In a world where reality TV is one of the most popular types of entertainment for the average watcher, it's easy to assume that what you see on TV should be easier to believe. However, when it comes to scattering ashes after a loved one has been cremated, what you may have seen on TV is probably not going to align with what really happens. If you're planning a memorial event after a loved one has been cremated, it's best if you know what to expect. Here are a few things you may have seen on TV associated with ash scattering that will likely not happen.
On TV: Ashes are so lightweight that they get sprayed back on bystanders.
In Reality: You've probably seen it happen at least once; someone spreads cremains beside the sea and those ashes just come drifting back to coat all the bystanders. This scenario makes for good dark comedy, but it's not something likely to occur in reality. Cremains are dense and heavy, and they really don't float on the breeze that easily unless they're being dropped from a really high point.
The fragments of the body are not as lightweight as something like wood or paper after the cremation process is complete. Therefore, if you have plans for an ocean-side scattering, you probably won't do anything to offend bystanders because the ashes will likely fall right into the water.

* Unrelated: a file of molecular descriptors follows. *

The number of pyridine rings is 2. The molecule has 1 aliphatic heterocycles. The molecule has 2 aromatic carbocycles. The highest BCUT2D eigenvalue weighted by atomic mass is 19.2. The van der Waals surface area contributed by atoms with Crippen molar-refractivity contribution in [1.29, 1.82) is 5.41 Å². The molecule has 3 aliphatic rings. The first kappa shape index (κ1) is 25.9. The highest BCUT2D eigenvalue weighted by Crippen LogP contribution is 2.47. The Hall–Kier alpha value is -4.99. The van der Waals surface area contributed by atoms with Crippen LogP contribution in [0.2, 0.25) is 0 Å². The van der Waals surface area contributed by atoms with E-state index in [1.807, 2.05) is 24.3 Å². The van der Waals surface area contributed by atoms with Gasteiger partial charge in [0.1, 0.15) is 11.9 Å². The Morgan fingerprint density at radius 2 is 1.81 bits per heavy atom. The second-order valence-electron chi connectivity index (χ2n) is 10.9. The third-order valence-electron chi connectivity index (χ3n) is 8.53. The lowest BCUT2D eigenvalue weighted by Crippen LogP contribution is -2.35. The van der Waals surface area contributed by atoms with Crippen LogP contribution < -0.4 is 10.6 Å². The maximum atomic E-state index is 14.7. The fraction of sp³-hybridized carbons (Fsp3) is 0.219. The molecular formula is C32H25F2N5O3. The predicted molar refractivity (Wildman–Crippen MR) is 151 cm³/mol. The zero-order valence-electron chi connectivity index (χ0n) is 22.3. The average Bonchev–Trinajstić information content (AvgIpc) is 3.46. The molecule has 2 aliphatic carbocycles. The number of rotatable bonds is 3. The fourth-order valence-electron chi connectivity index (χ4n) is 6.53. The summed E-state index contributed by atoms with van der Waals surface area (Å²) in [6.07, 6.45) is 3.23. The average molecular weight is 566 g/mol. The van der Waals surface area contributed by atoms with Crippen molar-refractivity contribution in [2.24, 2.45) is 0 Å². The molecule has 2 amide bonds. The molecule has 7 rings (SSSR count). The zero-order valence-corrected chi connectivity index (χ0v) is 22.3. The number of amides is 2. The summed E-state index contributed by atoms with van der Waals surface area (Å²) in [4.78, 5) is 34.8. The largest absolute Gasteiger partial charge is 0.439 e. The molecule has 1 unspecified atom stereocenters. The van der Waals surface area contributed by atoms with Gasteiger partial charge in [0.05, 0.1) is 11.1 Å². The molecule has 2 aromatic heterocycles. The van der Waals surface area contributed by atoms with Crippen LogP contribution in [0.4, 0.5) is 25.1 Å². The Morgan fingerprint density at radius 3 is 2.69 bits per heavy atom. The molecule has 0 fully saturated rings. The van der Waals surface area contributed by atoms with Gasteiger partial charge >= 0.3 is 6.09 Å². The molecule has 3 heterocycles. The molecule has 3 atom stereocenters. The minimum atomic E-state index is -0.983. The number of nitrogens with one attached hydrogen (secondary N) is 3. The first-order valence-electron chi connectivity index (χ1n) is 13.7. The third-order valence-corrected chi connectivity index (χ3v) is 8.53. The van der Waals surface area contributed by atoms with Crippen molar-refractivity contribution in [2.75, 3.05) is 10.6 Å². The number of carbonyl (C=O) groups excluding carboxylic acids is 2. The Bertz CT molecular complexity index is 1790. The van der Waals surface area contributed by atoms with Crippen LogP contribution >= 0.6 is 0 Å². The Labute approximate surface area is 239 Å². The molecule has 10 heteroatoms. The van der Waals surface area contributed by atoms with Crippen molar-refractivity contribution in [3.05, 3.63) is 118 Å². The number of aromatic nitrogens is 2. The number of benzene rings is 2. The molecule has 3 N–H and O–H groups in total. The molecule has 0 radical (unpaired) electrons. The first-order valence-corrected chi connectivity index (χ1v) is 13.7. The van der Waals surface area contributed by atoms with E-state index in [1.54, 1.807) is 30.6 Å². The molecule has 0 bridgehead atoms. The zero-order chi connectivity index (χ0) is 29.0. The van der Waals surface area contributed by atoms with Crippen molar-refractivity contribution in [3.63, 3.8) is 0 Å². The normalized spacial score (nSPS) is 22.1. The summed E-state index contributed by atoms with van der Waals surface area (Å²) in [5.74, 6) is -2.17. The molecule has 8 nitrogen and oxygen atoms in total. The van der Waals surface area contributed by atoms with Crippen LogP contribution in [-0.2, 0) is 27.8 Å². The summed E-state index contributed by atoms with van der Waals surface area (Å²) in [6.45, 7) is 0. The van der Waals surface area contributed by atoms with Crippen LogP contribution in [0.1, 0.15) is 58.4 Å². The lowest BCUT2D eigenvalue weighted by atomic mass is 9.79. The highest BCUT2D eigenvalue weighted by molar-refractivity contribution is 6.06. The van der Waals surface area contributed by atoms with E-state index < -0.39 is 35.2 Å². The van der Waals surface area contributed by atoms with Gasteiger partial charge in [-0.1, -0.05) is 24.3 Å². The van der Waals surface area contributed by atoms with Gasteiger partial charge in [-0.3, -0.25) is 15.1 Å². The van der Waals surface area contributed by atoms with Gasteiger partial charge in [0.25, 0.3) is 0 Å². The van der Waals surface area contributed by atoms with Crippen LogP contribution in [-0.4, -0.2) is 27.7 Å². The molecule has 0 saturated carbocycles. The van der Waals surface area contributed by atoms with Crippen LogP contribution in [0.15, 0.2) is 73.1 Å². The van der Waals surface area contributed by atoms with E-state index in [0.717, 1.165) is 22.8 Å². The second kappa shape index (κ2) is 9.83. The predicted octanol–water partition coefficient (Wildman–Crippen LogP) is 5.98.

On TV: Someone drops the urn and cremains are spilled.
In Reality: Yes, it's possible to spill an urn full of cremains, but it's highly unlikely that this will happen. When you receive an urn with your loved one's remains inside, the cremains will actually be in a plastic bag to specifically deter spillage. If you were to drop the urn and the lid came off, all that would spill out would be a plastic bag.
Plus, most urns these days have a lid that closes rather firmly with a spring-loaded hinge or even with a screw-down lid. The lid will actually take some effort to get open when the time comes. You may be nervous at the ash-scattering ceremony, but even if you do drop the urn due to shaky hands and high emotions, you probably won't spill anything in the process.
Cremation allows for people to be placed in areas that meant something to them in life. If you have specific questions about ash-scattering and how it works, talk to a cremation service like Fletcher Funeral Home PA for insight.